Once a plane is above V-one, the report said results are usually more catastrophic if the plane is stopped than if the plane would have taken off. But Radloff said he knew the plane wasn't going to rise, so he aborted in V-two.

An assessment of the plane found that one of the two elevators had likely been jammed by high winds and wasn't functioning. Since wind gusts never got over 75 mph, the elevators didn't officially need to be inspected before takeoff, though 68 mph winds might have been strong enough to do damage, according to the report.

Result of aborted takeoff

When Radloff brought the throttles to idle, the plane smashed through a fence and came to rest on an airport roadside ditch. The plane was evacuated, and players, coaches and managers ran to a safe distance.

Michigan's star center Moritz Wagner wrote about the aftermath a few weeks later in a Players' Tribune article.

Moritz Wagner in Michigan basketball's game against Oregon in the 2017 NCAA Tournament. (Photo by Jamie Squire/Getty Images)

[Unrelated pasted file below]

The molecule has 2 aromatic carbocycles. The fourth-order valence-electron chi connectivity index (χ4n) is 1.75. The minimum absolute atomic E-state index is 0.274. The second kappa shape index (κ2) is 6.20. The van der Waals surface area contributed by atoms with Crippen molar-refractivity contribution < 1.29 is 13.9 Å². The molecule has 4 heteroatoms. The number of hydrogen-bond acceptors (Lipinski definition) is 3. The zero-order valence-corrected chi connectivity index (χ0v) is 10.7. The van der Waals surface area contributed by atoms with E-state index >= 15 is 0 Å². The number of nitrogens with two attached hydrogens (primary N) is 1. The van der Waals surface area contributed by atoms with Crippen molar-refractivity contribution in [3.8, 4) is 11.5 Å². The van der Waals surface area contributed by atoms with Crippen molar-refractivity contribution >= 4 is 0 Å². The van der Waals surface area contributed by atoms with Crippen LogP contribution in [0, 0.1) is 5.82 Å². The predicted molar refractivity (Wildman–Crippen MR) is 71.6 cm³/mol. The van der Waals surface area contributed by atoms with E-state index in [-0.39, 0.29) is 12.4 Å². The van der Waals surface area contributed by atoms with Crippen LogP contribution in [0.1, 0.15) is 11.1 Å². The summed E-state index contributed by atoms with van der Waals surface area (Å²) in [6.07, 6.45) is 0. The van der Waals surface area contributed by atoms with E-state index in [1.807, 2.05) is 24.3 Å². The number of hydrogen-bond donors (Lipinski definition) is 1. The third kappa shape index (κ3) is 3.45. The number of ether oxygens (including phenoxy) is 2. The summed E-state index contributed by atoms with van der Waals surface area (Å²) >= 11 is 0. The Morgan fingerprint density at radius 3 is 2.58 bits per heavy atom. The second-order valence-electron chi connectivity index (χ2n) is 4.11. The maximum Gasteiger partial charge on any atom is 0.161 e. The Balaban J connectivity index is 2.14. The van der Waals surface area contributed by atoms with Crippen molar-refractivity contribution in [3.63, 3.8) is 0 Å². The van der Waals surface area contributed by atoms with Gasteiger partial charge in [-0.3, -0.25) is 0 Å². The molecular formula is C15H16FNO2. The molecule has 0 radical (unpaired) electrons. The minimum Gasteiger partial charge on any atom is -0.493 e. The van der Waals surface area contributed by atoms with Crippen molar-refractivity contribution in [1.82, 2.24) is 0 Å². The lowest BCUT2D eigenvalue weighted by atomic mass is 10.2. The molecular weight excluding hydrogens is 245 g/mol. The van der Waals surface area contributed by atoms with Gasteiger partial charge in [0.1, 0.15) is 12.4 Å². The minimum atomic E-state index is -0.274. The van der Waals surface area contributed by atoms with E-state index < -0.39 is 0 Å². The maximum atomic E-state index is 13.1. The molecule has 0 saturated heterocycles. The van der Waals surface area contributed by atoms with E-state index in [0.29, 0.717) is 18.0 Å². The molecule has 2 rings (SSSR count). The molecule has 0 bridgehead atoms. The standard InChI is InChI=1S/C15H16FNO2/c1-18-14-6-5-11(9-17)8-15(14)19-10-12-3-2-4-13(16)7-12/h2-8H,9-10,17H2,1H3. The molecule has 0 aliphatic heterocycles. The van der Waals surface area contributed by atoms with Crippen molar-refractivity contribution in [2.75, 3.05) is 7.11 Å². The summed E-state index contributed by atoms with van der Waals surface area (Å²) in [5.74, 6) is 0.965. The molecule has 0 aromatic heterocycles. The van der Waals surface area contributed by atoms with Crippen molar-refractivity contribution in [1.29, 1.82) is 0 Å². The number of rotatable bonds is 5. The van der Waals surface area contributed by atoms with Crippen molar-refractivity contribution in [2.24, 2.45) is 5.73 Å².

Moritz Wagner in Michigan basketball's game against Oregon in the 2017 NCAA Tournament. (Photo by Jamie Squire/Getty Images)

"We can tell from the sound of the pilot’s voice, and from how scared the flight crew seems, that we’re not out of the woods yet," Wagner wrote. "It’s like: They don’t just want us off that plane.

"And we just keep hearing those words, shouted, over and over. 'Evacuation! Evacuation!' It’s all happening so fast, and with this urgency that I don’t even know how to describe. I’m thinking, like, Holy s---. ... Are they worried this thing is about to explode?"